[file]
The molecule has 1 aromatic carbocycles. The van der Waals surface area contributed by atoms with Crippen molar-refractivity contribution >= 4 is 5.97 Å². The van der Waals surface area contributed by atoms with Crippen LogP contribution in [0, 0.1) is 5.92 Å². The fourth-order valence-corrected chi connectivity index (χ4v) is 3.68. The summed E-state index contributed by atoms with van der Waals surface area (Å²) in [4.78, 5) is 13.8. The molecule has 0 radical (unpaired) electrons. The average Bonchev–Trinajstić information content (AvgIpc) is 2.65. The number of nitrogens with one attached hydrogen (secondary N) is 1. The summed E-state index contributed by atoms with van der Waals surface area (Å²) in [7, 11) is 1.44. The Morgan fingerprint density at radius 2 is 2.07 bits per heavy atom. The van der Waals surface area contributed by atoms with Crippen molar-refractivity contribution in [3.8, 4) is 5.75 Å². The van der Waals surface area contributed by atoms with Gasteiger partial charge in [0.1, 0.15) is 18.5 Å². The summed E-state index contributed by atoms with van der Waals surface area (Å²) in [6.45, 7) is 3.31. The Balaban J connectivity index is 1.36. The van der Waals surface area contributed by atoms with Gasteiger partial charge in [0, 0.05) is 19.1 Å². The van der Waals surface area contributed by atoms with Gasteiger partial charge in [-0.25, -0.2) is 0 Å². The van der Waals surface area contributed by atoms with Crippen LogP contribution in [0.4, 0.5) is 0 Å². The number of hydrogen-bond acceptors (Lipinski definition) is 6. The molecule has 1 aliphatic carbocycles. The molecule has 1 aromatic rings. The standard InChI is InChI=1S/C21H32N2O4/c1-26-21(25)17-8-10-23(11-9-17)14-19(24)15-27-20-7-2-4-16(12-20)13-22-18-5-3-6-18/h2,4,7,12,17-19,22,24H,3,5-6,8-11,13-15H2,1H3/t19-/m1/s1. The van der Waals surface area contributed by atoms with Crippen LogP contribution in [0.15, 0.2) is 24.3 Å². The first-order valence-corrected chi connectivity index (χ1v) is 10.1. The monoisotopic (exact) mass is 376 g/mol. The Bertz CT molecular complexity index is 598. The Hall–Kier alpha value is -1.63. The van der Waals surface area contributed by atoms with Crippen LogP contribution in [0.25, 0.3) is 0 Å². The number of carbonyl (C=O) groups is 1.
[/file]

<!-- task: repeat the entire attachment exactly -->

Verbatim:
The molecule has 1 aromatic carbocycles. The van der Waals surface area contributed by atoms with Crippen molar-refractivity contribution >= 4 is 5.97 Å². The van der Waals surface area contributed by atoms with Crippen LogP contribution in [0, 0.1) is 5.92 Å². The fourth-order valence-corrected chi connectivity index (χ4v) is 3.68. The summed E-state index contributed by atoms with van der Waals surface area (Å²) in [4.78, 5) is 13.8. The molecule has 0 radical (unpaired) electrons. The average Bonchev–Trinajstić information content (AvgIpc) is 2.65. The number of nitrogens with one attached hydrogen (secondary N) is 1. The summed E-state index contributed by atoms with van der Waals surface area (Å²) in [7, 11) is 1.44. The Morgan fingerprint density at radius 2 is 2.07 bits per heavy atom. The van der Waals surface area contributed by atoms with Crippen molar-refractivity contribution in [3.8, 4) is 5.75 Å². The van der Waals surface area contributed by atoms with Gasteiger partial charge in [0.1, 0.15) is 18.5 Å². The summed E-state index contributed by atoms with van der Waals surface area (Å²) in [6.45, 7) is 3.31. The Balaban J connectivity index is 1.36. The van der Waals surface area contributed by atoms with Gasteiger partial charge in [0, 0.05) is 19.1 Å². The van der Waals surface area contributed by atoms with Gasteiger partial charge in [-0.25, -0.2) is 0 Å². The van der Waals surface area contributed by atoms with Crippen LogP contribution in [0.4, 0.5) is 0 Å². The number of hydrogen-bond acceptors (Lipinski definition) is 6. The molecule has 1 aliphatic carbocycles. The molecule has 1 aromatic rings. The standard InChI is InChI=1S/C21H32N2O4/c1-26-21(25)17-8-10-23(11-9-17)14-19(24)15-27-20-7-2-4-16(12-20)13-22-18-5-3-6-18/h2,4,7,12,17-19,22,24H,3,5-6,8-11,13-15H2,1H3/t19-/m1/s1. The van der Waals surface area contributed by atoms with Crippen LogP contribution in [0.15, 0.2) is 24.3 Å². The first-order valence-corrected chi connectivity index (χ1v) is 10.1. The monoisotopic (exact) mass is 376 g/mol. The Bertz CT molecular complexity index is 598. The Hall–Kier alpha value is -1.63. The van der Waals surface area contributed by atoms with Crippen LogP contribution in [0.25, 0.3) is 0 Å². The number of carbonyl (C=O) groups is 1.